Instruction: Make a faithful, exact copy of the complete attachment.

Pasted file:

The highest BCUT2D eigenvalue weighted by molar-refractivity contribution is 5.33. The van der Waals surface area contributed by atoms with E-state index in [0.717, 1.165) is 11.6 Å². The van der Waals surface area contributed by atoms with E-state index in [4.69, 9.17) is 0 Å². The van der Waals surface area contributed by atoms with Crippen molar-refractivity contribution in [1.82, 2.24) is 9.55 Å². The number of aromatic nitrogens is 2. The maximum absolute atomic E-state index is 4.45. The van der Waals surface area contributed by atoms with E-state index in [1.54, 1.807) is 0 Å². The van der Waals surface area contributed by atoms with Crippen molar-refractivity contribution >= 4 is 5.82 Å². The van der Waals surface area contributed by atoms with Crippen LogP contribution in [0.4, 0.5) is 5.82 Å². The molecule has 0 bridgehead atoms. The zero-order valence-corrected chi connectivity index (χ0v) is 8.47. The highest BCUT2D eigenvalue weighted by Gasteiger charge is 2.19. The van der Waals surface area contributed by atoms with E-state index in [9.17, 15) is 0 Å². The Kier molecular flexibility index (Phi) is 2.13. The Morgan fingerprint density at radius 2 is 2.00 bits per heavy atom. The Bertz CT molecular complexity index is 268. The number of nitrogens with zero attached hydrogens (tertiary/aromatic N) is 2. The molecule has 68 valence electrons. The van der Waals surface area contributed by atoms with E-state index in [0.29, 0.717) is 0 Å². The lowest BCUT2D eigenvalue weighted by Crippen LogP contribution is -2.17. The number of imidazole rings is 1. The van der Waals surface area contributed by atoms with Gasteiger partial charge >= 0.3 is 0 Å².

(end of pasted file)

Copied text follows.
The highest BCUT2D eigenvalue weighted by molar-refractivity contribution is 5.33. The van der Waals surface area contributed by atoms with E-state index in [0.717, 1.165) is 11.6 Å². The van der Waals surface area contributed by atoms with E-state index in [4.69, 9.17) is 0 Å². The van der Waals surface area contributed by atoms with Crippen molar-refractivity contribution in [1.82, 2.24) is 9.55 Å². The number of aromatic nitrogens is 2. The maximum absolute atomic E-state index is 4.45. The van der Waals surface area contributed by atoms with E-state index in [1.54, 1.807) is 0 Å². The van der Waals surface area contributed by atoms with Crippen molar-refractivity contribution >= 4 is 5.82 Å². The van der Waals surface area contributed by atoms with Crippen LogP contribution in [0.4, 0.5) is 5.82 Å². The molecule has 0 bridgehead atoms. The zero-order valence-corrected chi connectivity index (χ0v) is 8.47. The highest BCUT2D eigenvalue weighted by Gasteiger charge is 2.19. The van der Waals surface area contributed by atoms with E-state index in [9.17, 15) is 0 Å². The Kier molecular flexibility index (Phi) is 2.13. The Morgan fingerprint density at radius 2 is 2.00 bits per heavy atom. The Bertz CT molecular complexity index is 268. The number of nitrogens with zero attached hydrogens (tertiary/aromatic N) is 2. The molecule has 68 valence electrons. The van der Waals surface area contributed by atoms with E-state index in [0.29, 0.717) is 0 Å². The lowest BCUT2D eigenvalue weighted by Crippen LogP contribution is -2.17. The number of imidazole rings is 1. The van der Waals surface area contributed by atoms with Gasteiger partial charge >= 0.3 is 0 Å².